Above: Baby Evan at 11 months.
Today, our family celebrates my son’s first birthday. When we first looked at him that cold January day last year, this day seemed so far away. I’m sure most of you with kids have had the same experience. Time flies relentlessly by and they seem to learn new things almost daily.
I hope he will look back on this site one day and be proud of his dad. It’s crazy how the Internet has changed the kinds of things we leave behind, a legacy if you will (nod to Gary Vee).
Happy birthday, son.
The 12th Month
All right, enough sappy-ness. I’m here to do business and share the latest numbers with you for what it costs to take care of the little guy.
Here are the raw spending numbers for December as well as a full one-year running average in each category. Keep reading for information on our first-year total.
Reviewing the Data
Most of December’s data isn’t a surprise based on our performance in past months. Here are a few things I’d like to point out, though:
- Food: Our food budget has increased exponentially in the last 30 days, because my son’s moved on to eating “table food,” i.e. “real-people” food. Of course, this doesn’t mean sushi and jerk chicken, but rather things like fruits, vegetables, grains, cereals, and some proteins (he’s temperamental about beef but seems to have taken a liking to tilapia). Three solid-food meals a day, however small they still are, are beginning to add up.
- Total Average: At about $200 a month, our son isn’t as much of a hit to our budget as we originally expected. Of course, we’ve been fortunate in many areas, especially child care, based on our circumstances. I am curious to see how the numbers change as we move into the second year.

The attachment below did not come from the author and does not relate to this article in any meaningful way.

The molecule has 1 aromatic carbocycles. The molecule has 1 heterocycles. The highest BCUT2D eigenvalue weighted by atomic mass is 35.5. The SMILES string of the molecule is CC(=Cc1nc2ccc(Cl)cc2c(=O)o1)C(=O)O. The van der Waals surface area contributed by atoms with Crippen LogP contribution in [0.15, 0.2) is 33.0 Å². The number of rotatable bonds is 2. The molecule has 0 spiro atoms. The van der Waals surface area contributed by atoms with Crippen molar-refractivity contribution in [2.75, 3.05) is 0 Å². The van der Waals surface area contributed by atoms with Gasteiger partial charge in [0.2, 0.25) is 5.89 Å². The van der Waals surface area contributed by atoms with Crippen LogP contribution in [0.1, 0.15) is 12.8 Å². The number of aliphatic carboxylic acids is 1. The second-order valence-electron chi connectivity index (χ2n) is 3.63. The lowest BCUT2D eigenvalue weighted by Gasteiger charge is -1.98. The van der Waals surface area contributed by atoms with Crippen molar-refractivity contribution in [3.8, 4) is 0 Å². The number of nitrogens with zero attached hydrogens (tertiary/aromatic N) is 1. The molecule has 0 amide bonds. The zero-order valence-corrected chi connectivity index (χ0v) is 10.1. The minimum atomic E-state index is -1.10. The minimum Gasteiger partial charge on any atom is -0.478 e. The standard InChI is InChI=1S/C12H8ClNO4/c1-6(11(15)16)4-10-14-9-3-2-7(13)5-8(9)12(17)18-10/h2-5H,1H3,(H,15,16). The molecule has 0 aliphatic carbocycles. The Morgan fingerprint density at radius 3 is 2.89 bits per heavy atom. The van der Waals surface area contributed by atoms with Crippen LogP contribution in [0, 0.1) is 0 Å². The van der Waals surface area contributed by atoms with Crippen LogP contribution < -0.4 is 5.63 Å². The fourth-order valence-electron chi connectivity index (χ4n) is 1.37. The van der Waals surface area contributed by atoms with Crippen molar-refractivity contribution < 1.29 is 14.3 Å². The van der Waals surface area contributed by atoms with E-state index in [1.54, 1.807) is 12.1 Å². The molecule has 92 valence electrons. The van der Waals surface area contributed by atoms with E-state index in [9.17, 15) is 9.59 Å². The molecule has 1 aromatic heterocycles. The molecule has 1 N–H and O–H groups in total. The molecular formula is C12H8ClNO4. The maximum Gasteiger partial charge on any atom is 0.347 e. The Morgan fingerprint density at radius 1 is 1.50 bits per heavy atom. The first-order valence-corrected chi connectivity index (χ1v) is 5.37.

The First Year
With a full year of data behind us, I was able to start running some totals and comparing our progress to national averages. This will also serve as a great baseline for future kids!
Here’s a brief summary of our first full year of expenses:
What do I make of this?
All in all, I think we did pretty well in 2010. $2,200 is well below the typically quoted national averages, which range from $5,000-$10,000.
Our numbers, of course, reflect only post-birth costs. Adding in our pre-birth expenses, including furniture, I would estimate we’ve spent a total of $3,500-$4,000 to date, still well below the first-year average.
I’m hesitant to call our progress a “success” because we’ve been fortunate to save money in so many areas with the help of friends, family, and life circumstances.
But it is proof that, when the stars align, having a baby doesn’t have to be an astonishing hit to your budget. Let’s see how things go in the next 12 months!